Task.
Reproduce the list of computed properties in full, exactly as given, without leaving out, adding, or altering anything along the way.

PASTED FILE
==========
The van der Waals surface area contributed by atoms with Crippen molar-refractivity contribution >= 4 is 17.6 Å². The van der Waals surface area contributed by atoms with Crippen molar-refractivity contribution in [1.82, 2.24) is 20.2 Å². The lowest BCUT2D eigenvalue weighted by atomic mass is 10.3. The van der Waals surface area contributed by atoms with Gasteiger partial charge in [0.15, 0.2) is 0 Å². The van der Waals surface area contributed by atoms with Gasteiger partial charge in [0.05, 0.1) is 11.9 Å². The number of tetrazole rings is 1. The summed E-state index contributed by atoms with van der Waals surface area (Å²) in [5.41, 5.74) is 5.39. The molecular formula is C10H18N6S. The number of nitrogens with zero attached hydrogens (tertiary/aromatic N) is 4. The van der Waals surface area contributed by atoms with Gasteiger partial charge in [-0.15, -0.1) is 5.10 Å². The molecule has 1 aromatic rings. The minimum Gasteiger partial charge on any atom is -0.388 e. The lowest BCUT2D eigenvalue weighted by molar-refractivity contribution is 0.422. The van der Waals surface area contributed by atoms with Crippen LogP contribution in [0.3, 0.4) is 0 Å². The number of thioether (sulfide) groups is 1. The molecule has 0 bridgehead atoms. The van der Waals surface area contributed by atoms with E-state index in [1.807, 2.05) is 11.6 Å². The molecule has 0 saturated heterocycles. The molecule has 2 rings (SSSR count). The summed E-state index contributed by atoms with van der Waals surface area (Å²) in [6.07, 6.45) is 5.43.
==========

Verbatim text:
The van der Waals surface area contributed by atoms with Crippen molar-refractivity contribution >= 4 is 17.6 Å². The van der Waals surface area contributed by atoms with Crippen molar-refractivity contribution in [1.82, 2.24) is 20.2 Å². The lowest BCUT2D eigenvalue weighted by atomic mass is 10.3. The van der Waals surface area contributed by atoms with Gasteiger partial charge in [0.15, 0.2) is 0 Å². The van der Waals surface area contributed by atoms with Gasteiger partial charge in [0.05, 0.1) is 11.9 Å². The number of tetrazole rings is 1. The summed E-state index contributed by atoms with van der Waals surface area (Å²) in [5.41, 5.74) is 5.39. The molecular formula is C10H18N6S. The number of nitrogens with zero attached hydrogens (tertiary/aromatic N) is 4. The van der Waals surface area contributed by atoms with Gasteiger partial charge in [-0.15, -0.1) is 5.10 Å². The molecule has 1 aromatic rings. The minimum Gasteiger partial charge on any atom is -0.388 e. The lowest BCUT2D eigenvalue weighted by molar-refractivity contribution is 0.422. The van der Waals surface area contributed by atoms with Crippen LogP contribution in [0.3, 0.4) is 0 Å². The number of thioether (sulfide) groups is 1. The molecule has 0 bridgehead atoms. The van der Waals surface area contributed by atoms with E-state index in [1.807, 2.05) is 11.6 Å². The molecule has 0 saturated heterocycles. The molecule has 2 rings (SSSR count). The summed E-state index contributed by atoms with van der Waals surface area (Å²) in [6.07, 6.45) is 5.43.